2.5-stars, really. but i can't bring myself to roundup to 3-stars (liked it) because, well, it was only okay. sorry! :/
(and please don't come and hate2.5-stars, really. but i can't bring myself to roundup to 3-stars (liked it) because, well, it was only okay. sorry! :/
(and please don't come and hate on me, david mitchell fans. i really, really like the man.)
so, here's the thing: david mitchell, the man, is someone i like so much. he smart, he's creative, he's thoughtful, and he seems like a kind bloke. david mitchell's writing i like not so much. the bone clocks is my third outing with mitchell (the others being The Thousand Autumns of Jacob de Zoet and Cloud Atlas), and this is the third time i have wished i liked a novel so much more than i did.
i have this group of writers i like as people, but can't gel with their writing. mitchell is now solidly in this camp for me. so while i will continue to follow his career and be, generally, impressed by him i probably won't read any more of his stuff. though never say never, right?
not quite halfway through the bone clocks (crispin hershey's bit) there's this passage:
... what they'll read about my comeback novel is: "So why is Echo Must Die such a decomposing hog? One: Hershey is so bent on avoiding cliché that each sentence is as tortured as an American whistleblower. Two: The fantasy subplot clashes so violently with the book's State of the World pretensions, I cannot bear to look. Three: What surer sign is there that the creative aquifers are dry than a writer creating a writer-character?"
while i wouldn't go so far as to call the bone clocks 'decomposing hog' (heh!), the rest of the quote screamed out at me so loudly, it was hard to ignore. was this self-awareness poking through? who knows?
to my reckoning, there are four potentially awesome novels within the bone clocks:
* holly sykes (and ed brubeck) * hugo lamb * crispin hershey * horology, the atemporals, and temporals
each in their own way had so much potential but, for me, as a whole it was just a hot mess. i found it affected. in the first part, i wasn't buying holly's 'voice', it seemed off and wrong and i wasn't convinced by it. as she aged, it got better for me, but by the later stages of the novel i just found all the voices were not distinct enough. i kept wanting to give up on the read... but i kept going because it's david mitchell, you know? (that and because i am stubborn, it's really rare for me to quite on any book. what if the turning point is on the next page? or the page after that? and i give up just a bit too soon??)
i just feel like mitchell was trying to do too much here and it didn't weave together seamlessly. by the time he introduced the issue of racism late in the story, i was so tired. i found it interesting, but man - how many things need to go into a story? and this is another thing - i like the themes and ideas mitchell plays with. he is clearly fascinated by connections and morality in our world and these are very noble ideas to pursue in writing. so that, unfortunately, just adds to my feelings of bummed-ness in not loving mitchell's writing more.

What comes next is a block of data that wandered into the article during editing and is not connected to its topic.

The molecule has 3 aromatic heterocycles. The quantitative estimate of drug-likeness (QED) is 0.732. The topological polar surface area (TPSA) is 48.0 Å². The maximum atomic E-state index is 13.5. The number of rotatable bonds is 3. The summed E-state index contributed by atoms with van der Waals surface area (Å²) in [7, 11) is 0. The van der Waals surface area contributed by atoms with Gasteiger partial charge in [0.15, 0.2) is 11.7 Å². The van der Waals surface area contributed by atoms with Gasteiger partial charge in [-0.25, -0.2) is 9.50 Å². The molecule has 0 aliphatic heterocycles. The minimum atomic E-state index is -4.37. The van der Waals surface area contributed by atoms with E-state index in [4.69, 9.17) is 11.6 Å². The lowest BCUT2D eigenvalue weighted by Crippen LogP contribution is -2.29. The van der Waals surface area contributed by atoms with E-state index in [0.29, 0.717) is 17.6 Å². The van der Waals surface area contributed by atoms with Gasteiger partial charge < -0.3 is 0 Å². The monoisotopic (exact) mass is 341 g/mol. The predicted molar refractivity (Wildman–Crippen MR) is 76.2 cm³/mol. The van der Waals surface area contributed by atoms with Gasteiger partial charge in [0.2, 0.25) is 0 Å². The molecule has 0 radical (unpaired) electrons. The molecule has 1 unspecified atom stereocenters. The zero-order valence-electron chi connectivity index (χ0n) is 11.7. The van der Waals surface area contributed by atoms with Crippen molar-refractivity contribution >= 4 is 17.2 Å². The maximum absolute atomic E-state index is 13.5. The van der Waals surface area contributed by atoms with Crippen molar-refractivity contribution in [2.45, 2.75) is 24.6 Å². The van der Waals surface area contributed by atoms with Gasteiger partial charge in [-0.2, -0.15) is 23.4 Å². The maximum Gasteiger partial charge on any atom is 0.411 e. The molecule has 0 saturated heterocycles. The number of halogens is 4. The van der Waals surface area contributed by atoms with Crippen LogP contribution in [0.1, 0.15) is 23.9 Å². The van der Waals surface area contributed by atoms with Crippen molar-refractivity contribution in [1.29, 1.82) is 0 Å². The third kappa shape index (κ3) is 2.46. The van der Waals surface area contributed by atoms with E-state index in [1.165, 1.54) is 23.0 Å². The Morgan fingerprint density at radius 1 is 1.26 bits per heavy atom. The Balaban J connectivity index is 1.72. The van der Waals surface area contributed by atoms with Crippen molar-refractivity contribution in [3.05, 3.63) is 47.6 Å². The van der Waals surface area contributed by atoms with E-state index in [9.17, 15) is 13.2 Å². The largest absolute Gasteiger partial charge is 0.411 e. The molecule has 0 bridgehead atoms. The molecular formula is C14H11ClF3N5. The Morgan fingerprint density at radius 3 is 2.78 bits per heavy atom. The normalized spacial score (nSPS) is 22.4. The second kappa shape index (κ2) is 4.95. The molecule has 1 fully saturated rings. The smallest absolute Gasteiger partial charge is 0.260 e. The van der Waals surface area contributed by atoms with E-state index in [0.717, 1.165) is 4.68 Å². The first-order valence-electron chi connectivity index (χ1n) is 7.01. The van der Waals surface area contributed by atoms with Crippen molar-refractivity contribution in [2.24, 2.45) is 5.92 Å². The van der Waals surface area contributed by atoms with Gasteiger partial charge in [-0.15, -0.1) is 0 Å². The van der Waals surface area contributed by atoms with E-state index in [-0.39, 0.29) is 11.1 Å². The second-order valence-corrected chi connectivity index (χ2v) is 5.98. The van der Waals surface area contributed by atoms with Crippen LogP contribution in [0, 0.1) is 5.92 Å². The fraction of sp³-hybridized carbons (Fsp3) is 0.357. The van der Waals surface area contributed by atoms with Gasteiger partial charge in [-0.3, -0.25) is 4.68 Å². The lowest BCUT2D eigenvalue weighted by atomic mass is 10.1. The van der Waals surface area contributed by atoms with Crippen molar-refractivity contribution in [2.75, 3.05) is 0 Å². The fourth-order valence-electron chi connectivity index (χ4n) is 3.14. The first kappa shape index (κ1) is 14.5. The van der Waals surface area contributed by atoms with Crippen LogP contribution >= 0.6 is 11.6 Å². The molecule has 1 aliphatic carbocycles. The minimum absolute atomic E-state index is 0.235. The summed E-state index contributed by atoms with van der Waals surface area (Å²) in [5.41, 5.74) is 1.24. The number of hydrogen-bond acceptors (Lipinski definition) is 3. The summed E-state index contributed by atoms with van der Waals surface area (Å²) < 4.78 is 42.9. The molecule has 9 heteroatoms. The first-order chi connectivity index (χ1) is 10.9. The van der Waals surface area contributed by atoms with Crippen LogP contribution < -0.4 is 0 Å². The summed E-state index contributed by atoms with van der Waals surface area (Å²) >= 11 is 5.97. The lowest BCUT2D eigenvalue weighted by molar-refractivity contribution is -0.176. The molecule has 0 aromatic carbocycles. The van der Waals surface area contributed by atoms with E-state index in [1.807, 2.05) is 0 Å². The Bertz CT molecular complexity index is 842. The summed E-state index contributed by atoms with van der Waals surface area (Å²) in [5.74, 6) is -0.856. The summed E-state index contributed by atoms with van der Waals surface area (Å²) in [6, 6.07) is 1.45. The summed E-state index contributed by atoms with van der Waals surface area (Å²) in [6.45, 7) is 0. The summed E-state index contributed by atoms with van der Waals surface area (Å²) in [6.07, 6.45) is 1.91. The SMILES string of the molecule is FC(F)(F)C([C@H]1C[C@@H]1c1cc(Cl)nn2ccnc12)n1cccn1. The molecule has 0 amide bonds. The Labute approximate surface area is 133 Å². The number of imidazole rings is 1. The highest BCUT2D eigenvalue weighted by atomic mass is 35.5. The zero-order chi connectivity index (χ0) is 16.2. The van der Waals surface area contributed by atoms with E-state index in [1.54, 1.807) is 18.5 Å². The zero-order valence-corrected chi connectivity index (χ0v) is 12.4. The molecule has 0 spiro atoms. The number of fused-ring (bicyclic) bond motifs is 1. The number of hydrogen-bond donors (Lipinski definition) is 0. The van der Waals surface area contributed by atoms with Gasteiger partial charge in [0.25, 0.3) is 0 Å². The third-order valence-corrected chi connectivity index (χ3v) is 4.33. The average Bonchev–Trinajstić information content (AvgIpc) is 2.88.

on the plus side, this particular edition: The Bone Clocks: A Novel is beautiful. the cover design is gorgeous, and the quality of the pages is fabulous. it's a weighty tome, though. wow. i did not weigh it, but i have been joking that it clocks in at about 7lbs. so plan your book prop accordingly.
edited to add:
i totally meant to include this aside with my review:
KLEINBURG, ONTARIO?! what the hell, david mitchell?? the fact you used kleinburg, ontario as a minor setting totally threw me for a loop and i found it so distracting!! why? WHY??
for those who don't know: kleinburg is, literally, a one-intersection small town. at the south end, it does have the wonderful mcmichael art gallery - which is an amazing place to visit ,and totally worth an outing if you are in the toronto area. kleinburg also used to have the wonderful Pierre Berton (and i will take any opportunity to share how to roll a joint, with pierre berton). so... was mitchell lucky enough to meet berton before he died? was mitchell at an event at the mcmichael and it just stuck with him? years and years ago, i frequented kleinburg - there was an awesome little shop that had fantastic ice cream. but it's long gone. so mitchell could not have been enticed by the ice cream. so, again i ask, WHY? kleinburg. harrumph. (hahaha!!!)...more
is it too easy to call a book titled delicious! 'sweet'? probably, but i'm going to do it anyway. this is a sweet debut novel from nonfiction/memoir ais it too easy to call a book titled delicious! 'sweet'? probably, but i'm going to do it anyway. this is a sweet debut novel from nonfiction/memoir ace ruth reichl. i get really nervous when people, writers, move from nonfiction over to fiction, but i am such a fan of reichl's that it was hard to resist giving her novel a try. it's a nice book. it has some problems and it's a bit light...some would call it 'chick lit', i guess - but i enjoyed reading this story despite my own misgivings. in the acknowledgments, reichl thanks Ann Patchett !!!woot!!!), so this thrilled me. hey - if you are writing your first novel and you need advice and can call on someone like ann patchett, that's a good call to make. i love patchett and to think she had any part in making this a better book is a good thing.